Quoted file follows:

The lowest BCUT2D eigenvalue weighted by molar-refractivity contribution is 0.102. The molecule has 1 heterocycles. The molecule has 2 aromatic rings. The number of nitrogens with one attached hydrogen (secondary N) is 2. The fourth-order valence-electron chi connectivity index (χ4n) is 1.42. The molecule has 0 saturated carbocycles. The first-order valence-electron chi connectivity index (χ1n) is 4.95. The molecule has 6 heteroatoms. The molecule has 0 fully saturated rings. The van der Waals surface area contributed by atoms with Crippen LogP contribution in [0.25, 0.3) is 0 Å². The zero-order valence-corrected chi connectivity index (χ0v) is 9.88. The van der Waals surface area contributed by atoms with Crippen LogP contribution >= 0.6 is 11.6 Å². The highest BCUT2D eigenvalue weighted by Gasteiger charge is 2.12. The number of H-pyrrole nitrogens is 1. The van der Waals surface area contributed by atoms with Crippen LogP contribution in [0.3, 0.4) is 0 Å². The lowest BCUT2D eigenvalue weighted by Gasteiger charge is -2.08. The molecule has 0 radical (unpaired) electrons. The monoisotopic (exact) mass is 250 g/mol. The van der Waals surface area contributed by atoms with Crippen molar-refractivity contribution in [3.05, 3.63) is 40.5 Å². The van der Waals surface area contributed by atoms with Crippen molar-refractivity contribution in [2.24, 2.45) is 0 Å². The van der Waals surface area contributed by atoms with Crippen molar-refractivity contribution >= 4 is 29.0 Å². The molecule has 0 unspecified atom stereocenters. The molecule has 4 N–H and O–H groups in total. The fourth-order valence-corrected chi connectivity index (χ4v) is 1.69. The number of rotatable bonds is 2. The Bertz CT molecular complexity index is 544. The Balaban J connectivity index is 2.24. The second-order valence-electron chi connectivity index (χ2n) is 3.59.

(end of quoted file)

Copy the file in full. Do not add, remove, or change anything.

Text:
The lowest BCUT2D eigenvalue weighted by molar-refractivity contribution is 0.102. The molecule has 1 heterocycles. The molecule has 2 aromatic rings. The number of nitrogens with one attached hydrogen (secondary N) is 2. The fourth-order valence-electron chi connectivity index (χ4n) is 1.42. The molecule has 0 saturated carbocycles. The first-order valence-electron chi connectivity index (χ1n) is 4.95. The molecule has 6 heteroatoms. The molecule has 0 fully saturated rings. The van der Waals surface area contributed by atoms with Crippen LogP contribution in [0.25, 0.3) is 0 Å². The zero-order valence-corrected chi connectivity index (χ0v) is 9.88. The van der Waals surface area contributed by atoms with Crippen LogP contribution >= 0.6 is 11.6 Å². The highest BCUT2D eigenvalue weighted by Gasteiger charge is 2.12. The number of H-pyrrole nitrogens is 1. The van der Waals surface area contributed by atoms with Crippen LogP contribution in [0.3, 0.4) is 0 Å². The lowest BCUT2D eigenvalue weighted by Gasteiger charge is -2.08. The molecule has 0 radical (unpaired) electrons. The monoisotopic (exact) mass is 250 g/mol. The van der Waals surface area contributed by atoms with Crippen molar-refractivity contribution in [3.05, 3.63) is 40.5 Å². The van der Waals surface area contributed by atoms with Crippen molar-refractivity contribution in [2.24, 2.45) is 0 Å². The van der Waals surface area contributed by atoms with Crippen molar-refractivity contribution >= 4 is 29.0 Å². The molecule has 0 unspecified atom stereocenters. The molecule has 4 N–H and O–H groups in total. The fourth-order valence-corrected chi connectivity index (χ4v) is 1.69. The number of rotatable bonds is 2. The Bertz CT molecular complexity index is 544. The Balaban J connectivity index is 2.24. The second-order valence-electron chi connectivity index (χ2n) is 3.59.